Will Interior Minister Alain Berset be able to convince voters to back reforms of the old-age pension scheme? Interviewed by swissinfo.ch at the recent Congress of the Swiss Abroad in Basel, he discusses young people, women and billionaires.
Faced with an aging population, reduced economic growth and low interest rates, the government and a parliamentary majority are calling for a sweeping reform of the old-age social security system to ensure that pensions can still be paid for in years to come. The package, “Old Age Security 2020”, will go to a nationwide vote on September 24.
swissinfo.ch: The Swiss Abroad Council clearly backed the pension reforms – good news for you. But people under 39 are undecided. How do you convince them?
Alain Berset: For the younger generation, the worst situation would be for nothing to happen. Today the young generation pays into the second pillar [see box]: every year around CHF1.3 billion ($1.34 billion) is redistributed in favour of the older generation. That’s completely unfair. If you want to abolish this injustice, you have to accept these reforms.
A second point involves the first pillar: there’s a deficit in the first pillar. What will happen to the younger generation if nothing changes? They will continue to make contributions and in ten to 15 years have to reduce the debt. So young people will be asked to pay up twice.
swissinfo.ch: From 2019, new recipients of the old-age pension will get an additional CHF70 per month. Why must millionaires and billionaires also receive this increase, and not just those who need it?
A.B.: Because they are co-financing it considerably. Former cabinet minister Hans-Peter Tschudi [interior minister 1959-1973 and, like Berset, a member of the centre-left Social Democratic Party] was responsible for four pension reforms – in 13 years. He always adapted the pension system to the real needs of the people.
Today we’ve got 20 years of stalemate behind us – that’s a catastrophe that we can no longer afford. Tschudi said: “The rich don’t need the pension system; the pension system needs the rich.” That is the solidarity of the first pillar. Whoever pays into the pension system receives a pension.
swissinfo.ch: What about solidarity with women? Raising the retirement age for women from 64 to 65, in line with men, will hit them hard. They work at home for nothing and earn 20% less than men. How do you justify that?
A.B.: That’s why we’ve created a package out of the first and second pillars. If you work it out, you’ll see that the bill is positive for women. Here’s an example: a female cashier on a not particularly high salary retires at 64 – with an extra CHF70. Under the reforms, this woman can still retire early at 64, with as much or even more money than today. That means an improvement already in the first pillar.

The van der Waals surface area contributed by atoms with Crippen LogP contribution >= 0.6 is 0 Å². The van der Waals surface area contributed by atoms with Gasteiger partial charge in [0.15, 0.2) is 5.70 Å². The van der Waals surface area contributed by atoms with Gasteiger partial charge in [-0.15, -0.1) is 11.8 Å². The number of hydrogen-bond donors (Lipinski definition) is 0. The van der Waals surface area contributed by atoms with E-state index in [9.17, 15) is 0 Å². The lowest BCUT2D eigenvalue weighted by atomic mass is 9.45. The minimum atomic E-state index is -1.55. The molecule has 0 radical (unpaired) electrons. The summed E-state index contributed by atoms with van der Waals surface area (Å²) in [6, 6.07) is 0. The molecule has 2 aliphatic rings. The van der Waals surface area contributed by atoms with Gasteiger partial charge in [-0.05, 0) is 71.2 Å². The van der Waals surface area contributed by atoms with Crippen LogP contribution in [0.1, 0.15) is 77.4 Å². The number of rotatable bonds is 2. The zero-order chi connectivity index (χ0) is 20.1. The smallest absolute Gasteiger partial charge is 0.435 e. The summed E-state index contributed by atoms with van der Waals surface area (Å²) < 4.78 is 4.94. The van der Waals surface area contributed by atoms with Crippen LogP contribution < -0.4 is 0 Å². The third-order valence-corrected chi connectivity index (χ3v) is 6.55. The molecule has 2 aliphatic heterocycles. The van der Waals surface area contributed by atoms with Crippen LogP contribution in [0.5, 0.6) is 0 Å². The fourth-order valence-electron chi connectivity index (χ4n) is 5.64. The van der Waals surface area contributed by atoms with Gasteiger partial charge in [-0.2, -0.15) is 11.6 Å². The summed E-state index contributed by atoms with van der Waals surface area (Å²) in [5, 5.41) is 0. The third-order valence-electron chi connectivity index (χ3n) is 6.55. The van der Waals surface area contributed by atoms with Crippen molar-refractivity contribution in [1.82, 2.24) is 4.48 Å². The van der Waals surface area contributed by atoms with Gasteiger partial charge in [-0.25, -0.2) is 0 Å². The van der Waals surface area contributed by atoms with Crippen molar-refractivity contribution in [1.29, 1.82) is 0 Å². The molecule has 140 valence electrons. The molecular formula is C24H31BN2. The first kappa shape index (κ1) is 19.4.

Then there’s the second pillar. Women do a lot of part-time work or have multiple jobs. In the second pillar they are very badly covered – or not at all. That will change.
If you look at the increase in the age of retirement for women in isolation, you’re absolutely justified in seeing it as negative. But there are also big improvements – that balances it out.
swissinfo.ch: What will happen if the reforms are rejected?
A.B.: The baby-boomer generation will be able to retire whatever happens. The deficit in the first pillar will get bigger. Without reforms, this deficit will contribute to the pension fund running out in 2030. The second pillar will remain as it is today: the conversion rate will stay high. Redistribution at the expense of the younger generation will increase. So we’d have a second pillar that wouldn’t be fit for the future.
The current old-age security system, enshrined in the Swiss constitution in 1972, is based on the so-called three pillars:
The first pillar corresponds to the state old age pension, which aims to cover living needs during retirement. This programme is funded by compulsory contributions of workers and employers, and also by the government.
The second pillar is made up of employee contributory pension plans, which together with the basic old age pension are supposed to maintain a person’s standard of living after retirement. Managed by pension funds and insurance companies, these pension plans are compulsory for all employees. They are funded by contributions both from the employees and their employers.
The third pillar involves saving by individuals, aimed at filling any gaps and satisfying particular retirement aspirations. Some forms of this voluntary pension planning – retirement savings accounts and home purchases – benefit from tax incentives.end of infobox
(Translated from German by Thomas Stephens), swissinfo.ch